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The Good Soldier White
Modern G. I.’s will recognize a fellow spirit in the sergeant who wrote this account of life in General Washington’s army
June 1956 | Volume 7, Issue 4
About a day or two after a lieutenant came for a number of cartridges, I told him he must go to Gen. Wayne, and get him to sign the return, he disputed a long time. I told him that I could not, nor would not, let him have any, unless he did. Off he sat, & not long after, the Col. came, what is the reason you did not let my lieut. have some cartridges? I told him that I could not let him, nor any body else have any, without having it signed by Gen. Wayne. I had so much trouble for two or three weeks, I resigned it.
About two or three weeks after, early one morning an express arrived, screaming “turn out! turn out! we are all surrounded, leave every thing but your blankets —you must fight your way through, or be prisoners.” We were on the march in about 10 minutes, they let us march by them, leaving all the camp equipage.
As soon as we marched by them they followed us through the Jersey, to the river Delaware; here we crossed—after 2 or 3 weeks march.—The privations and sufferings we endured, is beyond description—no tent to cover us at night—exposed to cold and rains day and night—no food of any kind but a little raw flour.
After crossing the river, we were put into the back part of a tavern; the tavern-keeper refused to take rebel money, as he called it. I went to Gen. Putnam and told him that he had every thing we wanted, but he will not take paper money, he calls it rebel money. You go and tell him, from me, that if he refuses to take our money, take what you want, without any pay—I went and told the man what the General said. Your yankee Gen. dare not give such orders, said he. I placed two men at the cellar door, as centries; let nobody whatever go down, I said. I called for a light, and two men to go down cellar with me.—We found it full of good things, a large pile of cheeses, hams of bacon, a large tub of honey, barrels of cider, and 1 do. marked cider-royal, which was very strong; also, all kinds of spirit. The owner went to the Gen. to complain. The sergeant told me, said the Gen. that you refused to take paper money. So I did, said he, I do not like your rebel money. The Gen. flew round like a top, he called for a file of men; a corporal and four men came—take this tory rascal to the main guard house.
I sent a ham of bacon, one large cheese, and a bucket full of cider-royal, to general Putnam. He asked who sent them, he told him the sergeant that he gave leave to take them. Tell him I thank him, said he.
On the afternoon of the 25th of December 1776, our whole army after marching several miles up the river Delaware, in a violent snow storm, crossed it, in order to attack a body of Hessians, posted at Trenton, under the command of Col. Rhol, who was killed in the battle. At day light, their out guard, posted about three or four miles off from their main body, turned out and gave us a fire. Our advanced guard opened from right to left, we gave them four or five cannisters of shot, following them to their main body, and displayed our columns.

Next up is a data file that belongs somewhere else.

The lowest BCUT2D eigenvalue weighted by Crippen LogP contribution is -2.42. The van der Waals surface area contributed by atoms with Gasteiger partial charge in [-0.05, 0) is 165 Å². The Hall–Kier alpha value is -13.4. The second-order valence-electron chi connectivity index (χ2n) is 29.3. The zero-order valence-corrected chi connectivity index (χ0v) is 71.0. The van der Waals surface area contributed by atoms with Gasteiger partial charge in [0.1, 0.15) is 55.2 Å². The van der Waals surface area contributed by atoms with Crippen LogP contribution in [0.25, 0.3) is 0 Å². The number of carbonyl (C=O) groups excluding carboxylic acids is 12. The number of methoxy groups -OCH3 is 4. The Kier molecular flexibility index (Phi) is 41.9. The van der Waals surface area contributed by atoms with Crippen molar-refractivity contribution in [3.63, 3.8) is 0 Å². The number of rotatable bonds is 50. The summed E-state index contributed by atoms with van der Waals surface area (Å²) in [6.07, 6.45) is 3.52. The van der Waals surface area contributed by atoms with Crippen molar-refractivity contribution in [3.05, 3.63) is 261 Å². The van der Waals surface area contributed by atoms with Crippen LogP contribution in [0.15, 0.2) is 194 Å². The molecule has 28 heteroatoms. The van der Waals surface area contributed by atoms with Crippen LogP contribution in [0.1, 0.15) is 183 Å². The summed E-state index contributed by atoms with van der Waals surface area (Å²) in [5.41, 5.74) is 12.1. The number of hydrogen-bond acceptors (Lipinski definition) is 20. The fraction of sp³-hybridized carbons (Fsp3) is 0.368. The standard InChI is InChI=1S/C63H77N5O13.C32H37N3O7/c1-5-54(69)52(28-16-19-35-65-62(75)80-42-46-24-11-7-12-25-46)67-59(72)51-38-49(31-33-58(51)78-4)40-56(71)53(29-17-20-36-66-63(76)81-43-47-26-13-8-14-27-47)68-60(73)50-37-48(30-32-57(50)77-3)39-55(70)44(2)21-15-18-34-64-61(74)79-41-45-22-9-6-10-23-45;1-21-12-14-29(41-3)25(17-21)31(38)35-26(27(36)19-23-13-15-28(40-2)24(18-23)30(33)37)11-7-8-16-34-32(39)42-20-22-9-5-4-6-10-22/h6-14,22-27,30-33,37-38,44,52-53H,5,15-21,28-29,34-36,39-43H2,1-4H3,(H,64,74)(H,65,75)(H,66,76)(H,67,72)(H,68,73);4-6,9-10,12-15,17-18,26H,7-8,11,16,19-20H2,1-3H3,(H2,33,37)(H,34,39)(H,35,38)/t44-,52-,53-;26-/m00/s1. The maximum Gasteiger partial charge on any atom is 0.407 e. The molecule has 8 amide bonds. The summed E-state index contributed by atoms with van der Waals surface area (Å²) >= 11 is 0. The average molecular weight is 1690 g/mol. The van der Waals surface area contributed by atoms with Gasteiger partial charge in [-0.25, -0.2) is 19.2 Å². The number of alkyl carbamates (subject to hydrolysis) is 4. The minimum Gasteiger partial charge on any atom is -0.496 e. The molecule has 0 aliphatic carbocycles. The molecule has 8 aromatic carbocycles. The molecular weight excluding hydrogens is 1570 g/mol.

The 3d shot we fired broke the axle-tree of the piece,—we stood there some time idle, they firing upon us. Col. Knox rode up and said, My brave lads, go up and take those two held pieces sword in hand.—There is a party going, you must go & join them. Capt. A. said Sergeant W. you heard what the Col. said,—you must take the whole of those that belonged to that piece, and join them. This party was commanded by Capt. Washington and Lieut. Munroe, our late President of the U. States, both of which were wounded. The party inclined to the right. I hallowed as loud as I could scream, to the men to run for their lives right up to the pieces. I was the first that reach them. They had all left it, except one man tending vent—run you dog, cried I, holding my sword over his head, he looked up and saw it, then run. We put in a cannister of shot, (they had put in the cartridge before they left it,) and fired. The battle ceased.
I took a walk over the field of battle, and my blood chill’d to see such horror and distress, blood mingling together—the dying groans, and “garments rolled in blood.” The sight was too much to bear; I left it soon, and in returning I saw a field officer laying dead on the ground and his sword by him, I took it up and pulling the sheathe out of the belt, I carried it of. It was an elegant sword, and I wore it all the time I staid in the army, and part of the way home. At Hartford I met with a young officer, I sold to him for 8 dollars
Col. Knox told us to leave that piece with the broken axle-tree. This field piece was called the best in the regiment. I was determined to get it off. I hired 4 of our men and one of them had been a mate of a vessel; he contrived it and off we moved. The rear guard came on with a whole regiment. The Col. came to me and said, you had better leave that cannon, I will not take charge of it, said he. I told him I rather ran the resque of being taken, than to leave now, we had got so far. They marched on and left us. We kept marching on; here comes the enemy’s light horse, said they. I looked told them they were nothing but a party of old quakers; they had handkerchiefs tyed over their hats, for there had been a snow storm all the day.